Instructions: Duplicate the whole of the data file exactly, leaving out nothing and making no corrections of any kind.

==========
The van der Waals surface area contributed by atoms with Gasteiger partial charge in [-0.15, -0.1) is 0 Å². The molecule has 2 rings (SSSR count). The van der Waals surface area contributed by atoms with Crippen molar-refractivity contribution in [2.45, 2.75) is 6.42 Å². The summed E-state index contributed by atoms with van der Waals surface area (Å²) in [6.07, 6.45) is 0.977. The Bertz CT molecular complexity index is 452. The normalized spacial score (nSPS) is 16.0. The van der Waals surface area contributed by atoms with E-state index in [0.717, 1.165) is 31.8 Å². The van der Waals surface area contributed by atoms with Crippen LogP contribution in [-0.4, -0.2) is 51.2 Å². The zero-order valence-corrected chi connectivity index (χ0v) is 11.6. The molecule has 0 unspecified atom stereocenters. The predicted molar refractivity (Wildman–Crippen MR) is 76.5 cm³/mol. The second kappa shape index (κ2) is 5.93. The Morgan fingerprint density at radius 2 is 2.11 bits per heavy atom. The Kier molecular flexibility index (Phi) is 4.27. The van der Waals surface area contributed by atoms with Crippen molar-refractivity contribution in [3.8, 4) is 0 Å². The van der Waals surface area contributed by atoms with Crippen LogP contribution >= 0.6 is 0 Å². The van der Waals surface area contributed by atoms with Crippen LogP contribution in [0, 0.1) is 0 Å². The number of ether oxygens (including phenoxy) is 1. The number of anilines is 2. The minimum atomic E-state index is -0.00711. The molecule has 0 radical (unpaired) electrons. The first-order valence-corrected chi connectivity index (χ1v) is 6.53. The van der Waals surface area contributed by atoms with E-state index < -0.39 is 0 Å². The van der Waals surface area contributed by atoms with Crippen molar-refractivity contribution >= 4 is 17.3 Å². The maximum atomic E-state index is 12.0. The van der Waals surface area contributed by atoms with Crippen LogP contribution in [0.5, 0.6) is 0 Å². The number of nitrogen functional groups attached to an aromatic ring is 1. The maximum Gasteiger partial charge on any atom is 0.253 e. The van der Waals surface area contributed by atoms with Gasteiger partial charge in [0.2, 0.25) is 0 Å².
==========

The van der Waals surface area contributed by atoms with Gasteiger partial charge in [-0.15, -0.1) is 0 Å². The molecule has 2 rings (SSSR count). The van der Waals surface area contributed by atoms with Crippen molar-refractivity contribution in [2.45, 2.75) is 6.42 Å². The summed E-state index contributed by atoms with van der Waals surface area (Å²) in [6.07, 6.45) is 0.977. The Bertz CT molecular complexity index is 452. The normalized spacial score (nSPS) is 16.0. The van der Waals surface area contributed by atoms with E-state index in [0.717, 1.165) is 31.8 Å². The van der Waals surface area contributed by atoms with Crippen LogP contribution in [-0.4, -0.2) is 51.2 Å². The zero-order valence-corrected chi connectivity index (χ0v) is 11.6. The molecule has 0 unspecified atom stereocenters. The predicted molar refractivity (Wildman–Crippen MR) is 76.5 cm³/mol. The second kappa shape index (κ2) is 5.93. The Morgan fingerprint density at radius 2 is 2.11 bits per heavy atom. The Kier molecular flexibility index (Phi) is 4.27. The van der Waals surface area contributed by atoms with Crippen molar-refractivity contribution in [3.8, 4) is 0 Å². The van der Waals surface area contributed by atoms with Crippen LogP contribution >= 0.6 is 0 Å². The van der Waals surface area contributed by atoms with Crippen LogP contribution in [0, 0.1) is 0 Å². The number of ether oxygens (including phenoxy) is 1. The number of anilines is 2. The minimum atomic E-state index is -0.00711. The molecule has 0 radical (unpaired) electrons. The first-order valence-corrected chi connectivity index (χ1v) is 6.53. The van der Waals surface area contributed by atoms with E-state index < -0.39 is 0 Å². The van der Waals surface area contributed by atoms with Crippen molar-refractivity contribution >= 4 is 17.3 Å². The maximum atomic E-state index is 12.0. The van der Waals surface area contributed by atoms with Crippen LogP contribution in [0.5, 0.6) is 0 Å². The number of nitrogen functional groups attached to an aromatic ring is 1. The maximum Gasteiger partial charge on any atom is 0.253 e. The van der Waals surface area contributed by atoms with Gasteiger partial charge in [0.2, 0.25) is 0 Å².